Please read it, and then comment there, or comment here - but don't just read it and forget it. Act on it!

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As I reflect on the history of work on this Labor Day holiday (in the United States) I am thinking that I don't need a workplace; I need many workplaces.

Of course, I can only be in one place at a time. But sometimes I need to be in one place, and sometimes in another.

I am a knowledge worker. I use my head to create value. Sure, I use my hands too, but mostly just to hit some little square pieces of plastic in a particular sequence that produces images of text on a computer screen. Sometimes I hold a pen or pencil and spread ribbons of ink (or graphite) on paper as another way to create and capture my ideas. But however I record my musings, it’s what goes on in my head that matters.

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Small Talk Isn’t Small

August 25, 2014

There's nothing small about small talk.

conversations1In western economies it has almost become a cultural norm to spend the first five or ten minutes of a formal meeting engaging with the other participants in what we call “small talk.” You know, those pre-call-to-order conversations that seem to just happen as people arrive in the meeting room – conversations that begin with questions and comments like:

  •  “How was your weekend?’
  •  “What are your kids up to?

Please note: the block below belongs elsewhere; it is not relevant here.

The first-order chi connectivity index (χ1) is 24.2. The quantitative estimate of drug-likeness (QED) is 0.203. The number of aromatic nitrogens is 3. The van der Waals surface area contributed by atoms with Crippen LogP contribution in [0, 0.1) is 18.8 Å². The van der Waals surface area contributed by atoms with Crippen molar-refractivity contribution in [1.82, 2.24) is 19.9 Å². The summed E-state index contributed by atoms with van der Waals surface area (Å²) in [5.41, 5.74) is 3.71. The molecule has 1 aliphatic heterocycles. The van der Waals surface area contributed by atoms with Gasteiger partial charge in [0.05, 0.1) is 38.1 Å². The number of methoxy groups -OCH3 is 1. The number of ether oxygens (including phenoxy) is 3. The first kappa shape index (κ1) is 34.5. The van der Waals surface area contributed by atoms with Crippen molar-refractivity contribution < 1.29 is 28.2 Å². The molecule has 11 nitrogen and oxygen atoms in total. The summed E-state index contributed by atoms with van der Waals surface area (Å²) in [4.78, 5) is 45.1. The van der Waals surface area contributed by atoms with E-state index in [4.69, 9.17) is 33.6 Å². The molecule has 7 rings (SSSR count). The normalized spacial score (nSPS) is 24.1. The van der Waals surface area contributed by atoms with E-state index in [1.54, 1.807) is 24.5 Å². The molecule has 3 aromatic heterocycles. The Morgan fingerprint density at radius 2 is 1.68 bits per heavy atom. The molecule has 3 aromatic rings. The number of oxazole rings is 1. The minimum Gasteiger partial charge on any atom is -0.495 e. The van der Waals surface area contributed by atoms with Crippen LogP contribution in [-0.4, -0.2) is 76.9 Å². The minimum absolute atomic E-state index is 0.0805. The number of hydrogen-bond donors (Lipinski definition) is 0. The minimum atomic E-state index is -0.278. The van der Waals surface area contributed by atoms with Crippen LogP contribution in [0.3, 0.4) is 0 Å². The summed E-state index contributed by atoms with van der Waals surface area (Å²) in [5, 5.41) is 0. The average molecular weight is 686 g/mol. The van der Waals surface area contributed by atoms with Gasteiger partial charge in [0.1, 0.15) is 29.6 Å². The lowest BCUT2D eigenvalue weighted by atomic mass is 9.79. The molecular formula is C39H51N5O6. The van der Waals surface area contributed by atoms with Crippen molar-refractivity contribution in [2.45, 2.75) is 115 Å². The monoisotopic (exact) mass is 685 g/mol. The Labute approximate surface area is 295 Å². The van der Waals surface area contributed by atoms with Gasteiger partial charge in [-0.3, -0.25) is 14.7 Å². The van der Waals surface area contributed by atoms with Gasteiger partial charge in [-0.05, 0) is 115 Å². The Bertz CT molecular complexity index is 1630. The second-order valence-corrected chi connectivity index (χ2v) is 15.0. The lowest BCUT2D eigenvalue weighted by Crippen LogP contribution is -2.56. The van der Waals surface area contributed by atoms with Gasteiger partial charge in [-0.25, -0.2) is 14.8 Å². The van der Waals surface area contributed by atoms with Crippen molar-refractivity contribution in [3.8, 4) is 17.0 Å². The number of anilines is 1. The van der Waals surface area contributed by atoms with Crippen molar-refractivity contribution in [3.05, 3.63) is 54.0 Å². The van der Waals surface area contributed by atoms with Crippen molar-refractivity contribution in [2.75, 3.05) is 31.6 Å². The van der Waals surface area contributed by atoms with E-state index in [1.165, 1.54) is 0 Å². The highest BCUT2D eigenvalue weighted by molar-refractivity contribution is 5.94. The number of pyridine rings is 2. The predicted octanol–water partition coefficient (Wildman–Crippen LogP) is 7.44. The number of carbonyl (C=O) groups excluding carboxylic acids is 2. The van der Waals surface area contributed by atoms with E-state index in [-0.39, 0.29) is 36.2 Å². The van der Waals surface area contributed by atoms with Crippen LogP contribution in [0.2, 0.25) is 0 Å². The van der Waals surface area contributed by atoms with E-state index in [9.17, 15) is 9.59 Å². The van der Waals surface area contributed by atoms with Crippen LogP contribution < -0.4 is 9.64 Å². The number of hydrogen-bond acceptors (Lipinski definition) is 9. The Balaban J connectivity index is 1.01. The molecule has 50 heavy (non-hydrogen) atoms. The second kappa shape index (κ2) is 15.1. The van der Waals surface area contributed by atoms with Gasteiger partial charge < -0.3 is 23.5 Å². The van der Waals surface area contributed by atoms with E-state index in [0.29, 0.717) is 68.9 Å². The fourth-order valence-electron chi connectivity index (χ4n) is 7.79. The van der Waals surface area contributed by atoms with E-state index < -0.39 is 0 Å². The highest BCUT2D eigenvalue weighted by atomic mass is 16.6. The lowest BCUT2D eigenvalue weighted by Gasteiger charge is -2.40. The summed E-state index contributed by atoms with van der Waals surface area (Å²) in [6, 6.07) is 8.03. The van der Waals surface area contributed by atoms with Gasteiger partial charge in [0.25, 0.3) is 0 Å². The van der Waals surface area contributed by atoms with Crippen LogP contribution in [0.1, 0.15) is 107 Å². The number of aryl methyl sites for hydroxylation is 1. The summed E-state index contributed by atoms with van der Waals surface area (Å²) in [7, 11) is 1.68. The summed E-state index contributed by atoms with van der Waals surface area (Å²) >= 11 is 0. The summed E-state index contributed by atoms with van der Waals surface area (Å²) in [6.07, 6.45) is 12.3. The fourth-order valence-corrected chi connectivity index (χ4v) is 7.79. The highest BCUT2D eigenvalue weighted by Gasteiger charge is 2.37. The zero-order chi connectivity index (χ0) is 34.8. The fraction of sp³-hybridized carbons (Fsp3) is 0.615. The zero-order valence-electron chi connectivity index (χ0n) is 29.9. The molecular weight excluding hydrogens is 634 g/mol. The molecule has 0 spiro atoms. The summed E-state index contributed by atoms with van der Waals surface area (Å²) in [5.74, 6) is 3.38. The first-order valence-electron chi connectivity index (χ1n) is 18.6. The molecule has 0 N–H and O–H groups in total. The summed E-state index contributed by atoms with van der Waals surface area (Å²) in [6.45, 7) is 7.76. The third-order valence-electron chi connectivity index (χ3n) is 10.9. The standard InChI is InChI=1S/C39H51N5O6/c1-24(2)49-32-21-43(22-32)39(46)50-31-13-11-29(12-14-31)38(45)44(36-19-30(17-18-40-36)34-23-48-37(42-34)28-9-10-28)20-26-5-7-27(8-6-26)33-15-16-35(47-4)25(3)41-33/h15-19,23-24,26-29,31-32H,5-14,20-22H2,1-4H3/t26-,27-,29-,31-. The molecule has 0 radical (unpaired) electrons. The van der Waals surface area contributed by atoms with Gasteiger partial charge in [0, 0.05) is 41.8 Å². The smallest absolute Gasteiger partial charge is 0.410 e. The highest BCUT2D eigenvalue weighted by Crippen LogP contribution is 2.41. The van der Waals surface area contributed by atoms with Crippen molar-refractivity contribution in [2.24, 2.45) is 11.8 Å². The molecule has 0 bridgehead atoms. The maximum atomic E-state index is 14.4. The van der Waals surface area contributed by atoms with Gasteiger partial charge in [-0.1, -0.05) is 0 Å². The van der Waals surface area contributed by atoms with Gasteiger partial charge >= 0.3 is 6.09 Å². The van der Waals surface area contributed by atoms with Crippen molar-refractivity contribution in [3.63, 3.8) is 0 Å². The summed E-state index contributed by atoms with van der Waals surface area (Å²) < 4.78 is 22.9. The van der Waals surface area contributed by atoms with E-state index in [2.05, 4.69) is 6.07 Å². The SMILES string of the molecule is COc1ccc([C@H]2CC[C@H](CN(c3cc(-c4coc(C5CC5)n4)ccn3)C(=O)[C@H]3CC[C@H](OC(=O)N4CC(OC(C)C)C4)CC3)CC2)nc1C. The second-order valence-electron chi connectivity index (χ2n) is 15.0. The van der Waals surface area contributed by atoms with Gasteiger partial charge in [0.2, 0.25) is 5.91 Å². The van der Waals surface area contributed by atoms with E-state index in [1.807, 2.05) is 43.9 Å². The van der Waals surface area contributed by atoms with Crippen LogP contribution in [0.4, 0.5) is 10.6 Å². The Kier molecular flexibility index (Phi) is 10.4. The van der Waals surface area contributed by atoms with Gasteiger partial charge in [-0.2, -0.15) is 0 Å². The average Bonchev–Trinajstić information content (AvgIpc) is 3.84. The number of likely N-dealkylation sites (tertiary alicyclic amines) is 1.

•  “Man, it’s way too hot this summer!” (or, “Can you believe how cold it was last night!”)
  •  “How about those 49ers! Is Kaepernick a world-class quarterback or what? [well, I can dream]
  •  “Congratulations! I just heard about your daughter’s gymnastics victory last night.”
  •  “Hey, I just heard that Freddie in marketing got a big promotion because of that killer ad campaign he designed.”

Most of us think of those topics as trivial, and primarily a way to kill time until everyone arrives and the “real” meeting starts. And yes, they do help occupy people’s minds until the host calls the meeting to order. But they can also make or break the “real meeting” that follows.

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ConfusionLR2

Peter Drucker liked to tell a story about a senior military officer who asked a junior technician a question about a complex new fighter plane. After trying for several minutes to explain how the plane’s sophisticated guidance system worked, the technician finally threw his up hands and said, “Oh, forget it, you wouldn’t understand anyway.”